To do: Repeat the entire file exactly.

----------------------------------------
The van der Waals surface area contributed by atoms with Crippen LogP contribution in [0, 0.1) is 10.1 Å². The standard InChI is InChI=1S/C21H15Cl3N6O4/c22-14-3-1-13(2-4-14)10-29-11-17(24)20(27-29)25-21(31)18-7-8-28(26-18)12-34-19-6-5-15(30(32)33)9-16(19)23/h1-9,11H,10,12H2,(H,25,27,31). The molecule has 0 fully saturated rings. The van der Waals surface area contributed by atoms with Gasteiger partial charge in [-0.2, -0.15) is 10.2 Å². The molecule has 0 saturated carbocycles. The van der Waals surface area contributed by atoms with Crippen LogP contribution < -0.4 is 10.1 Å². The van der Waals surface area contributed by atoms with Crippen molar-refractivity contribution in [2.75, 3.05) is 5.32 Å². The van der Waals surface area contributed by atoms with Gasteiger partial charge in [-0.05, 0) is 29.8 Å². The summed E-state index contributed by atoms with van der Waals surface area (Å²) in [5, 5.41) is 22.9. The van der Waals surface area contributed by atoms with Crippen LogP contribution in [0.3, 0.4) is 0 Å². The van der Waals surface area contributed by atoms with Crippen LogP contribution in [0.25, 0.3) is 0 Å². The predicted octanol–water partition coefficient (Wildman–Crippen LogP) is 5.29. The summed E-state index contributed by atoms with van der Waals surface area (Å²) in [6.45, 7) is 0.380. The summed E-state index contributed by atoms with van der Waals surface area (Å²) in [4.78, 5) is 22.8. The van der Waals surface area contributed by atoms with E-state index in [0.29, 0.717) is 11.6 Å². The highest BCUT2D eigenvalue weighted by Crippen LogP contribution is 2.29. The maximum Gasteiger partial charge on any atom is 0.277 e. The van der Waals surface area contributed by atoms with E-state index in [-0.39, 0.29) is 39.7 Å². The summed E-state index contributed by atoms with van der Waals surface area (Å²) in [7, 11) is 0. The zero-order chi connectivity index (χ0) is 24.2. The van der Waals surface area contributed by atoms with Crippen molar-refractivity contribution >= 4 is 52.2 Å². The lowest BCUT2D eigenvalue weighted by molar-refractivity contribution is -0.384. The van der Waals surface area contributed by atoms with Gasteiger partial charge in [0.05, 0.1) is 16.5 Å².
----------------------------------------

The van der Waals surface area contributed by atoms with Crippen LogP contribution in [0, 0.1) is 10.1 Å². The standard InChI is InChI=1S/C21H15Cl3N6O4/c22-14-3-1-13(2-4-14)10-29-11-17(24)20(27-29)25-21(31)18-7-8-28(26-18)12-34-19-6-5-15(30(32)33)9-16(19)23/h1-9,11H,10,12H2,(H,25,27,31). The molecule has 0 fully saturated rings. The van der Waals surface area contributed by atoms with Gasteiger partial charge in [-0.2, -0.15) is 10.2 Å². The molecule has 0 saturated carbocycles. The van der Waals surface area contributed by atoms with Crippen LogP contribution < -0.4 is 10.1 Å². The van der Waals surface area contributed by atoms with Crippen molar-refractivity contribution in [2.75, 3.05) is 5.32 Å². The van der Waals surface area contributed by atoms with Gasteiger partial charge in [-0.05, 0) is 29.8 Å². The summed E-state index contributed by atoms with van der Waals surface area (Å²) in [5, 5.41) is 22.9. The van der Waals surface area contributed by atoms with Crippen LogP contribution in [0.3, 0.4) is 0 Å². The van der Waals surface area contributed by atoms with Crippen LogP contribution in [0.25, 0.3) is 0 Å². The predicted octanol–water partition coefficient (Wildman–Crippen LogP) is 5.29. The summed E-state index contributed by atoms with van der Waals surface area (Å²) in [6.45, 7) is 0.380. The summed E-state index contributed by atoms with van der Waals surface area (Å²) in [4.78, 5) is 22.8. The van der Waals surface area contributed by atoms with E-state index in [0.29, 0.717) is 11.6 Å². The highest BCUT2D eigenvalue weighted by Crippen LogP contribution is 2.29. The maximum Gasteiger partial charge on any atom is 0.277 e. The van der Waals surface area contributed by atoms with E-state index in [-0.39, 0.29) is 39.7 Å². The summed E-state index contributed by atoms with van der Waals surface area (Å²) in [7, 11) is 0. The zero-order chi connectivity index (χ0) is 24.2. The van der Waals surface area contributed by atoms with Crippen molar-refractivity contribution >= 4 is 52.2 Å². The lowest BCUT2D eigenvalue weighted by molar-refractivity contribution is -0.384. The van der Waals surface area contributed by atoms with Gasteiger partial charge in [0.05, 0.1) is 16.5 Å².